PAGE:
BROTHERS AND SISTERS
In the coming years, the Allman Brothers Band would become the most popular American rock band in the world. In 1973, the band headlined a show at the Watkins Glen raceway in upstate New York that drew more than 500,000 people. That same year, the band had its first hit single: “Ramblin’ Man.”
But Duane Allman’s death, followed in 1972 by the death of bassist Berry Oakley in another motorcycle accident, left the Allman Brothers with a leadership void. And stardom was not kind to any of them. Allman sank into severe alcoholism and heroin addiction, and most of the other band members were not far behind him in their own excesses.
In 1976, Allman was forced to testify against the band’s former road manager, Scooter Herring, who was on trial in federal court for supplying Allman with drugs, including pharmaceutical cocaine stolen from a Macon drug store. The others in the band turned on Allman, and the Allman Brothers Band broke up.
By then, Allman was married to Cher, who was the biggest television star in America, and their marriage became fodder for the National Enquirer and the other supermarket tabloids. Allman became better known as the drugged-up rock star husband of Cher than for his groundbreaking music with the Allman Brothers. He was not only lampooned by Johnny Carson on The Tonight Show, he was made fun of by Garry Trudeau in his Doonesbury comic strip.
By the end of the ’70s, Allman’s talent and virtuosity as a singer and songwriter seemed a faint and bittersweet memory.
THE LOST DECADE
I met Allman in 1983 when I was a reporter at the Macon Telegraph and profiled him for an upcoming show he had in Macon with his new solo band. Like most Southern kids of a certain age, I’d grown up on the music of the Allman Brothers Band. After the turmoil of the Civil Rights Movement, the Allman Brothers’ stunning sound and sense of family unity (plus, it was a rock band that had one, then two, members of color) gave Southerners like me a reason to be proud of my heritage.
But at that moment in time, Allman was reduced to playing a nightclub in Athens. Talking to him backstage before the show, his voice was so soft that I had to strain to hear him. He was charming and pleasant. He told the story of how he’d written the lyrics of “Whipping Post” on a girlfriend’s ironing board cover; she had a sleeping child he didn’t want to wake, so he couldn’t turn on a light to find a pen and paper. Instead, he lit matches to provide light so he could write out the lyrics on the ironing board before he forgot the song. He laughed at that point. “And I caught hell for it the next day, too,” he said.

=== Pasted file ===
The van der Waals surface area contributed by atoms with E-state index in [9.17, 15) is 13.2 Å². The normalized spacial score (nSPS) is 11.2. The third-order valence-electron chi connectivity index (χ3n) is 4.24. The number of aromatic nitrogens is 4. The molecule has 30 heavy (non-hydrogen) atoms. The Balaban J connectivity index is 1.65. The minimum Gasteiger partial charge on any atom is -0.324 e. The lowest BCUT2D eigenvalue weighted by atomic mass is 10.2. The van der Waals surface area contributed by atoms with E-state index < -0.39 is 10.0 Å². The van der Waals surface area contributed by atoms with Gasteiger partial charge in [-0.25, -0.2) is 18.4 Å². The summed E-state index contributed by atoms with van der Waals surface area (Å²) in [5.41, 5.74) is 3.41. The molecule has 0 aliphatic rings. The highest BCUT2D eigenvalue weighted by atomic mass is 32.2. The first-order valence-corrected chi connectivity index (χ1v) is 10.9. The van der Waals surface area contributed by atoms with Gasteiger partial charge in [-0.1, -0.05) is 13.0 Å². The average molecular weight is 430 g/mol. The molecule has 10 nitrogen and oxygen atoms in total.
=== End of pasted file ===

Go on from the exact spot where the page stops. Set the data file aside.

He also talked optimistically about a new solo album. “We’re already in the studio,” he said. “Around the first of spring we’ll start the album in earnest.”
But there would be no album for another four years. The ’80s were a fallow period for Allman. Not only was his music considered passé in an era of synthesizers and disco and processed sound, no record label wanted to deal with his history of substance abuse. Allman made repeated trips to rehab to battle his addictions, but his addictions always seemed to win.
He had the most perfect definition of addiction I’ve ever heard. “It was like a cat in my body,” he told writer Russell Shaw. “His air is used up, and his claws are out. And he’s running around inside trying to get out. Then, bam, the old spike (of heroin) goes in and you can almost see the cat go to sleep at the bottom of your foot. But you know he’ll wake up and try to get out again.”
In 1984, I wrote a five-part series for the Telegraph to mark the band’s 15th anniversary. All four surviving original members were accessible and even eager to reminisce, except Allman. It took weeks to get approval from his management for an interview, and in retrospect, it seems obvious they were trying to protect him as he went through another bout of addiction. First, a photographer and I drove to Daytona Beach, where Allman was supposed to meet us. Once we arrived, we learned that he was instead on the other side of the state in Sarasota and that I could talk to him the following night at a studio where he was recording demos for his next album.
That turned into a last-minute interview at the home of one of his band members before he left for some more shows. Allman showed up 45 minutes late, then got up and left after 20 minutes to go visit “for a few minutes” with a friend who had just arrived outside. This came after coded conversations with a band member that seemed to contain obvious allusions to cocaine. After an hour of waiting for him to return, the photographer and I packed up and left.
The following year, Allman performed again in Macon, and after I wrote a negative review of the concert, he called and asked me to meet him at his motel. We spent the afternoon in the motel bar, where he consumed screwdriver after screwdriver and wound up offering me a job going on the road with him doing his PR.